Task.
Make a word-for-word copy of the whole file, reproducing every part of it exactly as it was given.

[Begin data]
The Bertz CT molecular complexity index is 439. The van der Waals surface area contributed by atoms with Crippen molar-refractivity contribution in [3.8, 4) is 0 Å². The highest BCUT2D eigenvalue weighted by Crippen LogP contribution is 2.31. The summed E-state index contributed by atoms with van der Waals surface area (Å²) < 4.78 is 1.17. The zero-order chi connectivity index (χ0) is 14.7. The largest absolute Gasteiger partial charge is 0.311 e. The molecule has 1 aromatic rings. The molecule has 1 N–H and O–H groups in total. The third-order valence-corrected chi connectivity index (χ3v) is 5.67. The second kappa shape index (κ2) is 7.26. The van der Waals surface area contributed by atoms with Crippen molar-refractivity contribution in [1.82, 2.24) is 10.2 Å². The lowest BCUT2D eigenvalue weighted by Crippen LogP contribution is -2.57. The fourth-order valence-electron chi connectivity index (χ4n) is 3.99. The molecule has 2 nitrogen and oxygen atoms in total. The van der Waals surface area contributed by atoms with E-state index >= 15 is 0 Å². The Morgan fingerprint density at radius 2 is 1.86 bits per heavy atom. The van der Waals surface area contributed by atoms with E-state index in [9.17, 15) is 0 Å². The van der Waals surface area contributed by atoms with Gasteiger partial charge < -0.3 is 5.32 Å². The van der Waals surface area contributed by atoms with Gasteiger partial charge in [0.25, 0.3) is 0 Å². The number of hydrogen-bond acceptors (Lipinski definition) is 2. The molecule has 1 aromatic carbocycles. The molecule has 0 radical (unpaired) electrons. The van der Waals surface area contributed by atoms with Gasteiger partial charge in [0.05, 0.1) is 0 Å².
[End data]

The Bertz CT molecular complexity index is 439. The van der Waals surface area contributed by atoms with Crippen molar-refractivity contribution in [3.8, 4) is 0 Å². The highest BCUT2D eigenvalue weighted by Crippen LogP contribution is 2.31. The summed E-state index contributed by atoms with van der Waals surface area (Å²) < 4.78 is 1.17. The zero-order chi connectivity index (χ0) is 14.7. The largest absolute Gasteiger partial charge is 0.311 e. The molecule has 1 aromatic rings. The molecule has 1 N–H and O–H groups in total. The third-order valence-corrected chi connectivity index (χ3v) is 5.67. The second kappa shape index (κ2) is 7.26. The van der Waals surface area contributed by atoms with Crippen molar-refractivity contribution in [1.82, 2.24) is 10.2 Å². The lowest BCUT2D eigenvalue weighted by Crippen LogP contribution is -2.57. The fourth-order valence-electron chi connectivity index (χ4n) is 3.99. The molecule has 2 nitrogen and oxygen atoms in total. The van der Waals surface area contributed by atoms with E-state index >= 15 is 0 Å². The Morgan fingerprint density at radius 2 is 1.86 bits per heavy atom. The van der Waals surface area contributed by atoms with E-state index in [9.17, 15) is 0 Å². The van der Waals surface area contributed by atoms with Gasteiger partial charge < -0.3 is 5.32 Å². The van der Waals surface area contributed by atoms with Gasteiger partial charge in [0.25, 0.3) is 0 Å². The number of hydrogen-bond acceptors (Lipinski definition) is 2. The molecule has 1 aromatic carbocycles. The molecule has 0 radical (unpaired) electrons. The van der Waals surface area contributed by atoms with Gasteiger partial charge in [0.05, 0.1) is 0 Å².